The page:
Keith Krach is a leader. In the U.S., the multi-billionaire has earned a reputation as a significant transformational leader. In business and philanthropy as well as in education and politics, the 65-year-old has demonstrated his skills.
In the Trump administration, he led U.S. economic diplomacy. When appointed Undersecretary of State at the U.S. State Department, he achieved the rare feat of being unanimously confirmed by the Senate.
Silicon Valley meets Washington, D.C.
He fulfilled his task as a diplomat with the same business spirit with which he had led companies such as Nasdaq highflyer Docusign as CEO. Krach is considered a hard worker, an innovative thinker and a gifted people manager. His greatest assets are his leadership skills: building trust and cultivating networks. That‘s how he became friends with many German CEOs and leaders – including Telekom CEO Timotheus Höttges and Paul Achleitner, the retiring chairman of Deutsche Bank‘s supervisory board.
As a U.S. diplomat in Washington, Krach developed the „Trust Principle Doctrine“. At its core were the promotion of freedom, democracy and global economic security.
His policy was directed against the People‘s Republic of China. His fear: The communist regime could use its supremacy in IT as well as in 5G technology for political purposes. And therefore Krach traveled around the world to warn governments about China‘s information technology. Krach‘s biggest concern: The government in Beijing could use software – for example supplied by Huawei – for blackmail, espionage or blockade.
Huge dependence, major problems
Krach was a bit ahead of time in his assessment of the situation. But the fact that the US American‘s fears were fundamentally justified is currently becoming apparent elsewhere: The European Union‘s dependence on gas and oil supplies from Russia shows that authoritarian countries use economic dependencies to push through their policies.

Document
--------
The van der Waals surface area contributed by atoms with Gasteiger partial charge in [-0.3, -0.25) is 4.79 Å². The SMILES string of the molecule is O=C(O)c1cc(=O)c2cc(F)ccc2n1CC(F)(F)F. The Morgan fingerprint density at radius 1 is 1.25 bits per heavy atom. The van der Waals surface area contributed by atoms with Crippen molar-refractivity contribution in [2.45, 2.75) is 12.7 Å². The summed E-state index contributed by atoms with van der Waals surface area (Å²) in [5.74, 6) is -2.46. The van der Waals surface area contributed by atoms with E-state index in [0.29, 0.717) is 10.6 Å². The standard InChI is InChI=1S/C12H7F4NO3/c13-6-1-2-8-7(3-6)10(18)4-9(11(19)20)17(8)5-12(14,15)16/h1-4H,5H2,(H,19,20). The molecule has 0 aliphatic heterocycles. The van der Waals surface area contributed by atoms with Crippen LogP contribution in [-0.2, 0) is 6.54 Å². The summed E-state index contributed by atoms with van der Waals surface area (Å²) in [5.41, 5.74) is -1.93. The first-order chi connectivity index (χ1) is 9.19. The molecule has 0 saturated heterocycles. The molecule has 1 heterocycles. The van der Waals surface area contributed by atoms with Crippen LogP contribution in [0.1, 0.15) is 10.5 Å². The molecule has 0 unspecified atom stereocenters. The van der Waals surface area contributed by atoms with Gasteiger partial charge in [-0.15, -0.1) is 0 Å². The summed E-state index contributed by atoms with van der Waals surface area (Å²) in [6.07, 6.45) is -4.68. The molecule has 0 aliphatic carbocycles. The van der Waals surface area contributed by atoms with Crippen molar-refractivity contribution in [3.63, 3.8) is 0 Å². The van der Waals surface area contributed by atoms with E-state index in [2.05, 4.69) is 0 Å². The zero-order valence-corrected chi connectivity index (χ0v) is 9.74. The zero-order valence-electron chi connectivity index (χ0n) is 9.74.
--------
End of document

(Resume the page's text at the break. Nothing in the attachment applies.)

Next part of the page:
His initiative earned Krach a nomination for the 2022 Nobel Peace Prize – and praise from William Treanor, Dean of Georgetown Law School. Referring to Russia‘s brutal war of aggression against Ukraine, he said: „What Krach has done as head of U.S. economic diplomacy and in building the Clean Network Alliance of Democracies is of utmost importance right now. His use of the principle of trust to counter technological authoritarianism, to protect global economic security, to uphold democracy in places like Taiwan, and to protect human rights is consistent with our core values.“
There is also applause from General Herbert Raymond McMaster, U.S. President Donald Trump‘s National Security Advisor from March 2017 to April 2018. McMaster said: „The Clean Network‘s victory over the Chinese Communist Party‘s master plan to control 5G communications was the first time a U.S. government-led initiative has proven that China‘s economic warfare can be defeated by exposing its greatest weakness: nobody trusts them.“
Taiwan is a beneficiary of U.S. policy
In less than a year, 60 countries representing two-thirds of global gross domestic product joined the Clean Network. The strategy to expand 5G through a Western network of trusted partners worked. The Wall Street Journal wrote after the end of the Trump administration, that „Krach‘s Clean Network is an undisputed success and perhaps the most lasting foreign policy legacy of the past four years.“
The main beneficiary of U.S. policy has been Taiwan. China denies the island nation‘s right to exist. If the Russian invasion of Ukraine succeeds, China could try something similar – which Krach also fears – in Taiwan.
Keith Krach was the highest-ranking U.S. State Department official to visit Taiwan in 41 years. That was a thorn in China‘s side: The government in Beijing sent 40 fighter planes and bombers into Taiwanese airspace to warn Krach. That was no use, however: Krach linked one of the world‘s leaders in semiconductor manufacturing, Taiwan Semiconductor Manufacturing Company (TSMC), to the U.S. economy. The deal was called a „gamechanger“ because it protected the global semiconductor supply chain from authoritarian threats.
Even after the change of government in the U.S., Krach continued his mission. For example, he founded the nonpartisan Center for Tech Diplomacy at his alma mater, Purdue University in Indiana. The initiative‘s goal: to advance freedom worldwide through trusted technology.